from the world's big
Human extinction! Don't panic; think about it like a philosopher.
Most people think human extinction would be bad. These people aren't philosophers.
- A new opinion piece in The New York Times argues that humanity is so horrible to other forms of life that our extinction wouldn't be all that bad, morally speaking.
- The author, Dr. Todd May, is a philosopher who is known for advising the writers of The Good Place.
- The idea of human extinction is a big one, with lots of disagreement on its moral value.
Humans could go extinct. The idea has been floating around science fiction since 1826, it dominated diplomatic thinking during the Cold War, and it fills the existentially inclined with dread. We've had some difficult times in the past, but today the only real threat to humanity is suicide.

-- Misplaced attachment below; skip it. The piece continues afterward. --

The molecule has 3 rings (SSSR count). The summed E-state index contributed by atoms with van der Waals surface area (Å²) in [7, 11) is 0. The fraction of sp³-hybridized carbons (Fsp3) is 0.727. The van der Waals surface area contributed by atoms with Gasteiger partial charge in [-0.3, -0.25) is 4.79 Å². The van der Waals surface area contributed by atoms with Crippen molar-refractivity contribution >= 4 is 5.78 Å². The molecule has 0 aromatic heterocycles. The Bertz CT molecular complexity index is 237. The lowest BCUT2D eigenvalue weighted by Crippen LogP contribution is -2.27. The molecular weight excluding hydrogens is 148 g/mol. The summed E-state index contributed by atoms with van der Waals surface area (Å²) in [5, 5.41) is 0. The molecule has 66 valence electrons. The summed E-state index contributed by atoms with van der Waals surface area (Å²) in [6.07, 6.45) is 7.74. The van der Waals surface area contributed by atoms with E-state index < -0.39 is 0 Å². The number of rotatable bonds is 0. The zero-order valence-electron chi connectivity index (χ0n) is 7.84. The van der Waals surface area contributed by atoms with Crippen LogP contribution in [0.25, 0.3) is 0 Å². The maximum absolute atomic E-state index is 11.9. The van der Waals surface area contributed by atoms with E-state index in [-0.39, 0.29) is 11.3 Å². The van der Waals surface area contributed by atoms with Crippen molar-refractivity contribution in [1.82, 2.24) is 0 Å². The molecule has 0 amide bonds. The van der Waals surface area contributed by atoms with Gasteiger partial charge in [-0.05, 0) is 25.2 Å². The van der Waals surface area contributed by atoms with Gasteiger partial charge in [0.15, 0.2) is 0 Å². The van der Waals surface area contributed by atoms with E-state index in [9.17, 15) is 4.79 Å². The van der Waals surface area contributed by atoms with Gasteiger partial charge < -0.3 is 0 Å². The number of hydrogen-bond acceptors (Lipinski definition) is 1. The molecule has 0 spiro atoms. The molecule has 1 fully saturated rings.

While most people would think humans going extinct would be an obviously bad thing, these people aren't philosophers. This strange breed of human looks at the problem from many perspectives and often comes to conclusions that might shock you.
A tragedy, but not a bad thing.
Knowing how confusing that sentence was, he explains the idea by looking to tragic heroes in literature. Characters like Oedipus and King Lear do bad things yet invoke our sympathy. The idea is that humanity is doing bad things that could only be stopped with the extinction of humanity, but that we still have every reason to feel sympathetic for humanity despite this.
The "bad things" Dr. May refers to in this case are the suffering we cause to animals and the damage we cause to the environment. He makes specific reference to the vast numbers of animals we breed into existence, cram into factory farms to live unpleasant lives getting fat, then eat them, as one example. He mentions how human-caused climate change will alter Yellowstone National Park as another. Our often wanton destruction of the environment is unmatched by any other creature.